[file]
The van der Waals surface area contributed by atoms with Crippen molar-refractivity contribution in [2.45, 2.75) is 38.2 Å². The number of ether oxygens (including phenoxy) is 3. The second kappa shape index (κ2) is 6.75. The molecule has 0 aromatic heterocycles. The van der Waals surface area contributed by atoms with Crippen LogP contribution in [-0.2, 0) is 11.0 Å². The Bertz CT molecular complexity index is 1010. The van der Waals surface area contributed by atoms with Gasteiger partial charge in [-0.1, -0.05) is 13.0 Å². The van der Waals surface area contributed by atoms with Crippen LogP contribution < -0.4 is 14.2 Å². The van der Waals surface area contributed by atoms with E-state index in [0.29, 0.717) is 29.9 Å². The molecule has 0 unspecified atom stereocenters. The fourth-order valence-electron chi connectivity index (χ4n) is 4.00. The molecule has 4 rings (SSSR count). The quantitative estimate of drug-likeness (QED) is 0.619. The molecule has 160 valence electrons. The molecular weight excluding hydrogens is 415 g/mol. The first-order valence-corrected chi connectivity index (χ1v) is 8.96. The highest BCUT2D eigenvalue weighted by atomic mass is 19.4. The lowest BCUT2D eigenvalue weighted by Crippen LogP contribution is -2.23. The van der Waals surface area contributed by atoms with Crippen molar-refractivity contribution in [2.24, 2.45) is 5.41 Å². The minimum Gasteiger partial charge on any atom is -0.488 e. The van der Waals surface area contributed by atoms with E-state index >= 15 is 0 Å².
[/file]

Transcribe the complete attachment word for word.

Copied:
The van der Waals surface area contributed by atoms with Crippen molar-refractivity contribution in [2.45, 2.75) is 38.2 Å². The number of ether oxygens (including phenoxy) is 3. The second kappa shape index (κ2) is 6.75. The molecule has 0 aromatic heterocycles. The van der Waals surface area contributed by atoms with Crippen LogP contribution in [-0.2, 0) is 11.0 Å². The Bertz CT molecular complexity index is 1010. The van der Waals surface area contributed by atoms with Gasteiger partial charge in [-0.1, -0.05) is 13.0 Å². The van der Waals surface area contributed by atoms with Crippen LogP contribution < -0.4 is 14.2 Å². The van der Waals surface area contributed by atoms with E-state index in [0.29, 0.717) is 29.9 Å². The molecule has 0 unspecified atom stereocenters. The fourth-order valence-electron chi connectivity index (χ4n) is 4.00. The molecule has 4 rings (SSSR count). The quantitative estimate of drug-likeness (QED) is 0.619. The molecule has 160 valence electrons. The molecular weight excluding hydrogens is 415 g/mol. The first-order valence-corrected chi connectivity index (χ1v) is 8.96. The highest BCUT2D eigenvalue weighted by atomic mass is 19.4. The lowest BCUT2D eigenvalue weighted by Crippen LogP contribution is -2.23. The van der Waals surface area contributed by atoms with Crippen molar-refractivity contribution in [2.24, 2.45) is 5.41 Å². The minimum Gasteiger partial charge on any atom is -0.488 e. The van der Waals surface area contributed by atoms with E-state index >= 15 is 0 Å².